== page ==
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The Journal of Fe del Rosario Maggay

A lovely project came my way through Savage Mind: the journal of Fe Del Rosario Maggay.

Written when she was aware that she will soon go the way of all human beings, Fe starting writing down entries to what would compose her the journal. It has the simplicity of a woman’s reminiscence and the density of a person whose memories were not merely about herself but of the society where she founded her own home with a husband and bore children that would be here to read what she has written.

Fe’s children, however, did not stop with reading; they approached Kristian Sendon Cordero responded with the words, “Yes, we would be honored to curate the journal.”

Thus, what would have been narratives of pains and joys kept within the family, became a copy that reached me.

Soon, I was reading Fe’s writings. I found myself entering her lives, for they were many and varied. She is here as a little girl recalling an age that most of us have heard from our own grandparents but are presently articulated by this woman who had the vision to observe, jot down notes, and compose events that were turned into tender memories. I am with her as she begins to talk about the war, about the bombings that are happening all over the place. For all the grimness of war, any kind of war, Fe, the young girl and now a woman past her prime, chronicles the changes happening to her home and the neighbors. And somehow, you envy this girl intrepid enough to have survived a world chaos.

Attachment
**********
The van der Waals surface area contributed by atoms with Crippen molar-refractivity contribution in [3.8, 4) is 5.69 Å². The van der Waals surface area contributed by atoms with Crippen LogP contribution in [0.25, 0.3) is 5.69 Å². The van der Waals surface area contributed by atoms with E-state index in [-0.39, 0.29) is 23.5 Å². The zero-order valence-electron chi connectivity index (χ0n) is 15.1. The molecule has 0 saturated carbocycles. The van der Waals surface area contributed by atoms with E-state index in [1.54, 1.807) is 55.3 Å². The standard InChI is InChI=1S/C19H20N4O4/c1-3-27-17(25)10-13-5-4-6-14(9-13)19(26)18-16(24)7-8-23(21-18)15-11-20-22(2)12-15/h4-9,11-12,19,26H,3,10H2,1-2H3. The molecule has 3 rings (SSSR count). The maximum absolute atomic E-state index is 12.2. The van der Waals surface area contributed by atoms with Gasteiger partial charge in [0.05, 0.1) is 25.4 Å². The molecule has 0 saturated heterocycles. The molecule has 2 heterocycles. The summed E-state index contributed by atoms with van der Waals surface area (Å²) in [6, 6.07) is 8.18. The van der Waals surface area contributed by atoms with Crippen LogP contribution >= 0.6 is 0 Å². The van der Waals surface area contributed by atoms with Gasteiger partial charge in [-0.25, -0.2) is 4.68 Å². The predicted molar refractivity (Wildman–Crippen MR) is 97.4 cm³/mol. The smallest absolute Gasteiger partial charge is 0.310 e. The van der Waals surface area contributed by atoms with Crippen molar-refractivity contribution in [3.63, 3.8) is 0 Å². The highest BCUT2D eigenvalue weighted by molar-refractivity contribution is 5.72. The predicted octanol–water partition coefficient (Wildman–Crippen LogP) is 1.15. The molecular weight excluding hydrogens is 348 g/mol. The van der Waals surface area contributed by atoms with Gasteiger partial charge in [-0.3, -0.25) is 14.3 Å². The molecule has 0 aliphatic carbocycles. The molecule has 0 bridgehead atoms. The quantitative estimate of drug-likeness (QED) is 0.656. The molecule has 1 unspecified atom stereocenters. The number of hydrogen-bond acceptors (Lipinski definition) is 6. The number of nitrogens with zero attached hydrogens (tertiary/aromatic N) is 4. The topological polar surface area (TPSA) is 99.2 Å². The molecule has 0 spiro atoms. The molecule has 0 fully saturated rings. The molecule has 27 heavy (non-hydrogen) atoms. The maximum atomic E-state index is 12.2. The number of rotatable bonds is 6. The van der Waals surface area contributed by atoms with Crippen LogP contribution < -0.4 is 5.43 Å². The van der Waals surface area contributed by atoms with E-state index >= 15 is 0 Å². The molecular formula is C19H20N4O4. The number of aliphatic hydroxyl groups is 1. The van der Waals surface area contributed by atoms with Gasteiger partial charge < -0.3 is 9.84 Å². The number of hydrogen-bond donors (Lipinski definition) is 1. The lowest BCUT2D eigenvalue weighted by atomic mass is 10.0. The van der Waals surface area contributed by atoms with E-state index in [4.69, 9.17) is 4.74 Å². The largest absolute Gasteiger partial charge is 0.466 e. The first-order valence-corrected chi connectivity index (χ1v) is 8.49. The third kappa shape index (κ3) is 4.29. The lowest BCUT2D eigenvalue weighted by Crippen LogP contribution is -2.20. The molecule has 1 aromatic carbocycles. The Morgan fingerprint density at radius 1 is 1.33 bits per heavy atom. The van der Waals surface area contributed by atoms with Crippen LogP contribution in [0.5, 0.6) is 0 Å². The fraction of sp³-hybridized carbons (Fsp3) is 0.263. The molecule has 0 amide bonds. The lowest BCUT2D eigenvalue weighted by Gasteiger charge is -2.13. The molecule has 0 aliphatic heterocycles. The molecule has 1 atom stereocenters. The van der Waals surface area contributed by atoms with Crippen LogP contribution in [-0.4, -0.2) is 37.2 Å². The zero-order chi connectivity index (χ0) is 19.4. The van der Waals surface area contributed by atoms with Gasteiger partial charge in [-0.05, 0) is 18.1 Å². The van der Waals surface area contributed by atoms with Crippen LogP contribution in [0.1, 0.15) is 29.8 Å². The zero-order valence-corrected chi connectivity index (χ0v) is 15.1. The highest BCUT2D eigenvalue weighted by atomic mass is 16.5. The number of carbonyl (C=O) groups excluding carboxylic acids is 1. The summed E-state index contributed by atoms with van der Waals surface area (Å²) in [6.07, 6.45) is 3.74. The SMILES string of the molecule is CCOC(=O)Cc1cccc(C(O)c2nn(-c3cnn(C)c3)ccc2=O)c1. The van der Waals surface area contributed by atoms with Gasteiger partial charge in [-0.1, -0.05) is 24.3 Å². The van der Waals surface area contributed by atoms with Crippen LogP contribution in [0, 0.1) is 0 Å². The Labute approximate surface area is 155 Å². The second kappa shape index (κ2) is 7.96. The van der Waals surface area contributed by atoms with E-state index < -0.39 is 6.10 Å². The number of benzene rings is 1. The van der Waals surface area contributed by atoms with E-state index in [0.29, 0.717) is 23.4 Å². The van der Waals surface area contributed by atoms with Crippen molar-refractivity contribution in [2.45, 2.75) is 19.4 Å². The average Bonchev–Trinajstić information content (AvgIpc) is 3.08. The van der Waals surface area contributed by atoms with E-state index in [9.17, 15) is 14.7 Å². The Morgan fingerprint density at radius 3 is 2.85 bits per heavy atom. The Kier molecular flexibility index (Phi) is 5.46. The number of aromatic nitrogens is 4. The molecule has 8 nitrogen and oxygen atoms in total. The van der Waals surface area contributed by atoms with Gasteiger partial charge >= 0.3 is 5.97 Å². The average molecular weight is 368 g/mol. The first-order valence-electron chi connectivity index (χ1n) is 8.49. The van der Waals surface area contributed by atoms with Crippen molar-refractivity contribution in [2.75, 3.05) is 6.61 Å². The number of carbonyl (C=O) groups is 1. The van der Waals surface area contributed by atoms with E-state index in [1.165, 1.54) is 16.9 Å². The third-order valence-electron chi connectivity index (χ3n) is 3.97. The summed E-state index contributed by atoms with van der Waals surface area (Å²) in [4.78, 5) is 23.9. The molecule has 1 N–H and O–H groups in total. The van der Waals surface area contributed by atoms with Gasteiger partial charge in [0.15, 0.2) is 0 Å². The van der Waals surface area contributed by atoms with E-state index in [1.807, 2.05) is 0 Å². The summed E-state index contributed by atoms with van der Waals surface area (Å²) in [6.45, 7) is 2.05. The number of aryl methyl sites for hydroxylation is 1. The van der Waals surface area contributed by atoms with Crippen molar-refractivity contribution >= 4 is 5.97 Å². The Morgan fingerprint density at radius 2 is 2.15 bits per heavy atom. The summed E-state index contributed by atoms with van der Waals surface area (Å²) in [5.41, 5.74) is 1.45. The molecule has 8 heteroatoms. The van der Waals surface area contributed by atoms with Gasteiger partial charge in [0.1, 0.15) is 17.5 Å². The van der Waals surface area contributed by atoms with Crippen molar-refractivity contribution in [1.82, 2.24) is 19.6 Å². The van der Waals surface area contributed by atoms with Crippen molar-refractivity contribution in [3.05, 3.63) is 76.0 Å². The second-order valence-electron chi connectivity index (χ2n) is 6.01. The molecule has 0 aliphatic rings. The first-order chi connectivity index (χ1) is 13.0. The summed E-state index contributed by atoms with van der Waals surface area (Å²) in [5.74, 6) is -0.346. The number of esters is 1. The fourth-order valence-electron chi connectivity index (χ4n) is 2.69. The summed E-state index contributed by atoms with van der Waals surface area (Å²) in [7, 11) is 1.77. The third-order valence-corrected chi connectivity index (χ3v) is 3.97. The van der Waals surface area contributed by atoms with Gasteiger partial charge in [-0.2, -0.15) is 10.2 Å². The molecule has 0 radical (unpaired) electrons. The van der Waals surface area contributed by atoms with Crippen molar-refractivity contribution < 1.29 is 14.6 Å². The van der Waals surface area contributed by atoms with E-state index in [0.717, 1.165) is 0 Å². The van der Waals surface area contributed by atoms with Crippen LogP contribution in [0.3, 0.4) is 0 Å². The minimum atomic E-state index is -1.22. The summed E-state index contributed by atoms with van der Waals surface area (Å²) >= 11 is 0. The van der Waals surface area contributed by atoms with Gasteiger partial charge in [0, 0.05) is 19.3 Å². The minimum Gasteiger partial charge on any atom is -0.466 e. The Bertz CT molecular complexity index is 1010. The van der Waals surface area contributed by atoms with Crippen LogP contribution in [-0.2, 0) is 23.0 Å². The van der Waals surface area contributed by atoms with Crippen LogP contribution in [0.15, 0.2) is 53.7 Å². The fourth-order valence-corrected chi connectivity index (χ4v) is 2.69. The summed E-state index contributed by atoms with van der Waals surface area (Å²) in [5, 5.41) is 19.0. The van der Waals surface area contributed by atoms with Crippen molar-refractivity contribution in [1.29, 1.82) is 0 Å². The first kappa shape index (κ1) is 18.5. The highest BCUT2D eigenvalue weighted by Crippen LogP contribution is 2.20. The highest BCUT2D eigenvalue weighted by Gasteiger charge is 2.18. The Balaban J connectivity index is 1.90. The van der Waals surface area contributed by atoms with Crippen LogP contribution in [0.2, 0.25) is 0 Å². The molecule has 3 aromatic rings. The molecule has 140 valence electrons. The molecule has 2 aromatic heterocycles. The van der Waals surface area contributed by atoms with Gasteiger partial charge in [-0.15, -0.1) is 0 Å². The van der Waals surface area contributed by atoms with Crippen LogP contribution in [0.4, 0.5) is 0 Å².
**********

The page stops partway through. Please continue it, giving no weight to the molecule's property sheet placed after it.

In my introduction to the journal which I did as editor, I compared the gift of her words to entering a room vacated by a loved person, a mother’s memories. She is gone and all we need to contend with are the tiny objects she had left in that space. But more than the old photographs, letters perhaps, or dresses and jewelry in the closet, is this written document.

From a metaphor, my comparison took on a more interesting, realistic aspect. While reading the long essay over and over, I kept passing by names. Before I could raise my curiosity, Kristian sent a message asking me to look into a name in one of Fe’s entries. She mentions a classmate in high school, Linda Ty or Belinda Casper. What happened next was not an “aha” moment but a giddy response from Kristian and I.

In the journal, Linda Ty or Belinda Casper was Fe’s friend and their class valedictorian in post-war high school; Fe was the Salutatorian.

Is this Linda Ty-Casper, the acclaimed writer and wife of Leonard Casper, a literary critic of Philippine writing?

As a writer, Linda Ty-Casper’s works would receive commendations and awards. It is said that Linda’s novels and stories were inspired by the many stories told her by her grandmother. Linda’s works include DreamEden and Triptych for a Ruined Altar, the latter winning her the SEAWrite Award in Bangkok. She was called a “master storyteller” by Cecilia Manguerra-Brainard, another famous Filipina scholar and writer, who, like Linda is based now in the United States.

Brainard would eventually connect us to Linda Ty-Casper, for she was indeed that “Belinda” in Fe’s account.

To Linda Ty-Casper is attributed this quote: “If a country’s history is its biography, its literature is its autobiography.”

What started as simple writings from a woman who was not really at the center of the events in her adoptive city, has now, if we are to follow the thoughts of her dear friend, Linda Ty-Casper, significantly contributed more stories about a time and a place that would not have been written, and read, because, she was not a historian and she was a woman.

Fe Del Rosario Maggay’s journal, Mi Vida, is going to have a virtual launch on June 4, 2021. The project is done with the Maggay Family and the Ateneo de Naga University Press in cooperation with Savage Mind and the Fr. James O’Brien Library of the Ateneo de Naga University.


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